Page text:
Saturday, May 31, 2014

A wonderful way to finish a meal!

             I’m not much of a dessert maker. Frankly, if folks are still hungry by the time we get to dessert at my house, I sort of get my feelings hurt.  But I’ve been going through notes from our trip to France last fall.  And there was one thing that I enjoyed that I’d never had before: a chocolate marquise with speculoos chunks.
                I went looking for marquise recipes but most had raw eggs, with the whites whipped to lighten the mixture.  I was pretty sure the one we had didn’t have the eggs.  Finally I went to the website of the culinary magazine “Cuisine et Vins de France” and found a recipe that was perfect.
                Speculoos are Belgian cookies, a sort of molded spice shortbread.  I couldn’t find them here but the popular Biscoff wafers are available in most local supermarkets.  They’re also a spice cookie, the ones you used to get on Delta Airlines back when they gave you more than one little bag of pretzels.  That’s what I used and they were perfect.
                There are several advantages to this dessert.  First, it is quick and easy to make.  And although good chocolate isn’t cheap, it’s still a fairly inexpensive recipe per serving. It can be made days ahead with no loss of quality, in fact it was better the second day than the first. And most important: it is REALLY yummy. 
                The original recipe suggests that you serve it with a scoop of vanilla ice cream or with crème anglaise, a rich vanilla custard sauce. Both seem like overkill to me, especially the crème anglaise.  I scattered a few raspberries on the plate and added a dollop of whipped cream and nobody complained.

Chocolate Marquise with Biscoff Wafers

 1 8.8-ounce package Biscoff wafers
4 3.5-ounce (total 14 oz.) good quality dark chocolate bars (at least 60% cacao)
3 ounces (6 tablespoons) unsalted butter
1 ¼ cups heavy cream
A large pinch ground cinnamon
Whipped cream and raspberries for garnish

                Spray an 8x5 loaf pan with cooking spray and line with plastic wrap. 
               With your fingers, crumble the wafers into chunks.  With a knife, chop the chocolate coarsely.
                In a saucepan over medium-low heat, bring the cream and butter to a bare simmer.  Add the chocolate and continue to stir with a heat-proof plastic scraper until smooth.  Add the cookie chunks and the cinnamon and mix together. Pour into the prepared loaf pan.
                Let cool a bit, then refrigerate for at least 6 hours.  To serve use the wrap to unmold the loaf.  You may need to wrap a hot towel around the outside to loosen.  Slice ¾-inch thick, put on individual serving plates and garnish with berries and whipped cream.  Serves 12.

Monday, May 19, 2014

Apricot-Lavender Pork

                 A while back, we hosted a wine tasting for the Alliance Française, featuring wines and dishes from the South of France.  One of the dishes I made was a pork tenderloin with an apricot-lavender compote.  It was adapted from the cookbook “Chocolate and Zucchini,” from Clotilde Dusoulier.  The book, her first cookbook, was named after her very entertaining blogof the same name, posted in both French and English.
                She presented it as a dessert dish, intended to be served over pound cake, or with crisp cookies.  It is delicious that way, but I wanted a sauce for pork tenderloin, so I made a few changes. It was such a hit that when we hosted our monthly dinner club the next weekend, I made it again.  Once again it was deemed delicious.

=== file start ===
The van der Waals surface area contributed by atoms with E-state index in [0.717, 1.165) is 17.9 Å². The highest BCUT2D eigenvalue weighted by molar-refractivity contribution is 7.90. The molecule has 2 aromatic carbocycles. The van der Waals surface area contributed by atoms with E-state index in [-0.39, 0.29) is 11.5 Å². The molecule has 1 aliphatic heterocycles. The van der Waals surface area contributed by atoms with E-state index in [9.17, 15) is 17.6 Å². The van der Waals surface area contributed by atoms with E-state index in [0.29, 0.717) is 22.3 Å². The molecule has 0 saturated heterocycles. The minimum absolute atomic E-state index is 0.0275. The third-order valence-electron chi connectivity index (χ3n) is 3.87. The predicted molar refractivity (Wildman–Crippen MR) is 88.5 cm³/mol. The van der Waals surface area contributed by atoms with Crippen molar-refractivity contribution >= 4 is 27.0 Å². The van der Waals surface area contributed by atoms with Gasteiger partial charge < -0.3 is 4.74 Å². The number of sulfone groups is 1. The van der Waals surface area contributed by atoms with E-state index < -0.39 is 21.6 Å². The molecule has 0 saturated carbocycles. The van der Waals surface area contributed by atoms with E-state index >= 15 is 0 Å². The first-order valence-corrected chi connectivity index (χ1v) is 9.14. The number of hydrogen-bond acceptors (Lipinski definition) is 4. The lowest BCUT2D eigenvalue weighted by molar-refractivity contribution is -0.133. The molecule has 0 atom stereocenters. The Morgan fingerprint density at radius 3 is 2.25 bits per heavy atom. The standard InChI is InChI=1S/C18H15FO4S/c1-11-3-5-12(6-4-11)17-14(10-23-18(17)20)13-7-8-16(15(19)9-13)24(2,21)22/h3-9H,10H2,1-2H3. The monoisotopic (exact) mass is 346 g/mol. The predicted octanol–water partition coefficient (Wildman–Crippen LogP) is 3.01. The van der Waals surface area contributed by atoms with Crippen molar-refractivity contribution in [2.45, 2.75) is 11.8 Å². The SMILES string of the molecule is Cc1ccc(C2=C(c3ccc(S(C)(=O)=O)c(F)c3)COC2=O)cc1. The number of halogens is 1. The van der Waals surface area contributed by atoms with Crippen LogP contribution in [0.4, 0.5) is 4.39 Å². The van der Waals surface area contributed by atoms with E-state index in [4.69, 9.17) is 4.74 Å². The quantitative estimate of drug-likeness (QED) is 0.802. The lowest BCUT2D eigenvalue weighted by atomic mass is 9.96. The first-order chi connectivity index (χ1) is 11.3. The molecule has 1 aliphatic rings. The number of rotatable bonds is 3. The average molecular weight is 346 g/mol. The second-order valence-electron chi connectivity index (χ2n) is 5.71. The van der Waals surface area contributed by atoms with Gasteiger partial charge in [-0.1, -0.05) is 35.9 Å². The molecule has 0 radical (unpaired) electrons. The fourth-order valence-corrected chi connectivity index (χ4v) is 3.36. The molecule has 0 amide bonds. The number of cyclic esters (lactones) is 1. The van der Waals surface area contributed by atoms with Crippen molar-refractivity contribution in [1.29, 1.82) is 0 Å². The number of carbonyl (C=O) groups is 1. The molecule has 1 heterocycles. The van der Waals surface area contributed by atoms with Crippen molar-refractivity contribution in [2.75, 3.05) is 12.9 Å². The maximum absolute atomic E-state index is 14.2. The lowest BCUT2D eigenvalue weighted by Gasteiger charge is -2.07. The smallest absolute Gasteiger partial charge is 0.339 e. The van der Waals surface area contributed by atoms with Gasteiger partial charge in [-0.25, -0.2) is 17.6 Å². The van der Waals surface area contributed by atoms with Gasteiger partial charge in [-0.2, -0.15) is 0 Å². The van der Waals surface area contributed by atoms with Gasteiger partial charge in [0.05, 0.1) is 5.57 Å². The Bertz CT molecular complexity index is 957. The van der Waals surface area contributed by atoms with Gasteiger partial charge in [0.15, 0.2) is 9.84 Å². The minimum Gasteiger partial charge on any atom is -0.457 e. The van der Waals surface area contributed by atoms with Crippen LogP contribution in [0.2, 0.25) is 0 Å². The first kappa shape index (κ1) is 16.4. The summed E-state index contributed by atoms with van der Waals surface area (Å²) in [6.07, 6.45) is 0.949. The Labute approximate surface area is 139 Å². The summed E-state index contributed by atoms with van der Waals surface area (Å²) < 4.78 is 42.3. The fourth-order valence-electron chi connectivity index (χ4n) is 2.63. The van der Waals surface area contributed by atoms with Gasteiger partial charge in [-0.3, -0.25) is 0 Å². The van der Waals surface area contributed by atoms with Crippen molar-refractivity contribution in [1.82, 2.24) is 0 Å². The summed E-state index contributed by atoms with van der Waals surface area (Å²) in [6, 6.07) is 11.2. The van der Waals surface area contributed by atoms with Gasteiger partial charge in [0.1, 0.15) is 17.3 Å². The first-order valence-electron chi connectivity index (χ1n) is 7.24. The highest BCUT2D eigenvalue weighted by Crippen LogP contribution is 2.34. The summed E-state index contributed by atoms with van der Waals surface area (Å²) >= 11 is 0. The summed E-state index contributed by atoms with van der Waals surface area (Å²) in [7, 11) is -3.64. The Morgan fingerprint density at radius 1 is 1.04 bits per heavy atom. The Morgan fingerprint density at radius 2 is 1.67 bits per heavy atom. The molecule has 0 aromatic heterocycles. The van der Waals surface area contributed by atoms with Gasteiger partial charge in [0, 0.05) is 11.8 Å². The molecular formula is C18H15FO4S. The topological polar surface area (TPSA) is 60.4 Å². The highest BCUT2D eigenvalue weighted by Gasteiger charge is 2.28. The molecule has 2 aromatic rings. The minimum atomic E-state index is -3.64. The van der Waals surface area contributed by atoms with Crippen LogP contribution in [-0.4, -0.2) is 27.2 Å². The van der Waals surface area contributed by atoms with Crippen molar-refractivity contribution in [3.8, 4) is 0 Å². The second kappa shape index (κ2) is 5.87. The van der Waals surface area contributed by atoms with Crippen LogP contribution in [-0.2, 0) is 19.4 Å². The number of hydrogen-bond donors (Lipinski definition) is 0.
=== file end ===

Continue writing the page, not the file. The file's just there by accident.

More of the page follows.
Lavender is a very versatile herb but one rarely used in the US, partly, I’m sure, because it’s not easy to find. The only place I know to buy food-grade lavender in Memphis is at Penzeys, on Poplar near Kirby Parkway.  It is sometimes available in hobby stores to be used in sachets or other crafts. You must not cook with that.
                If you are planning an herb garden for this summer, you might consider adding a couple of lavender plants. For culinary purposes, I like the English lavender variety.  It grows well in full sun, and once established, tolerates drought well.  If the winter isn’t too harsh, it will probably even come back next year.  As a bonus, the plants are very attractive. 
You can use the blossoms fresh or dried in a variety of dishes—it is particularly tasty with lamb or pork. Dried blossoms are lovely finely ground and mixed with sugar to be used in butter cookies, cakes or as a sweetener for lemonade.
I served the pork dish with rice pilaf and asparagus that I roasted after drizzling with herbes de Provence infused olive oil that I got from Bazaar, an olive oil and balsamic vinegar shop in Collierville’s Carriage Crossing. I used the same oil to coat the pork.  It gave a subtle herbal flavor that was the perfect complement to the apricot sauce.

 Pork with Provençal Apricot-Lavender Compote

 3 1/2 to 4 pounds pork tenderloin
3 tablespoons herbes de Provence olive oil (or plain olive oil)
Kosher or sea salt
3 tablespoons unsalted butter
1 small shallot, finely minced (about a heaping tablespoon)
1 tablespoon each white and dark brown sugar
1 pinch kosher or sea salt
1 pound dried apricots
1 cup dry white wine
2 cups water
2 teaspoons dried lavender blossoms. 

               With a small sharp knife, remove the silver skin from the pork tenderloins. Rub with oil and sprinkle lightly with salt.  Allow to rest until ready to roast.  Preheat oven to 450o.  About 30 minutes before serving, place the pork on a rack in a baking pan.  Roast for 20 minutes, or until the internal temperature is 145o-150o.  Remove from the oven and let rest, tented with foil, for five minutes before slicing.
                In a deep skillet, melt the butter over medium heat.  Add the shallots and cook until starting to get tender, about 5 minutes.  Add the sugar and let it melt, without stirring, for five minutes.  Add the apricots and stir to coat.  Add the salt, wine and water. Bring to a simmer and cook until the apricots are tender, about 10 minutes. Using a slotted spoon, remove the apricots to a bowl. Add the lavender to the liquid and simmer for 5 minutes, until the liquid is slightly reduced.  Return the apricots to the liquid, let simmer another minute or two. 
                To serve, place the pork on warmed plates, top with the apricots and drizzle with the hot liquid. Serve immediately.  Serves 8 to 10. 


Saturday, May 17, 2014

Savory Lentil Apple Salad

           A few weeks ago, I tried a recipe for a lentil salad with apples and a slightly creamy curried salad dressing. Although not bad, it wasn’t something I loved enough to write about. But it was visually appealing with the red apples so when I needed a side dish for a sort of Middle Eastern dinner, I tried it again.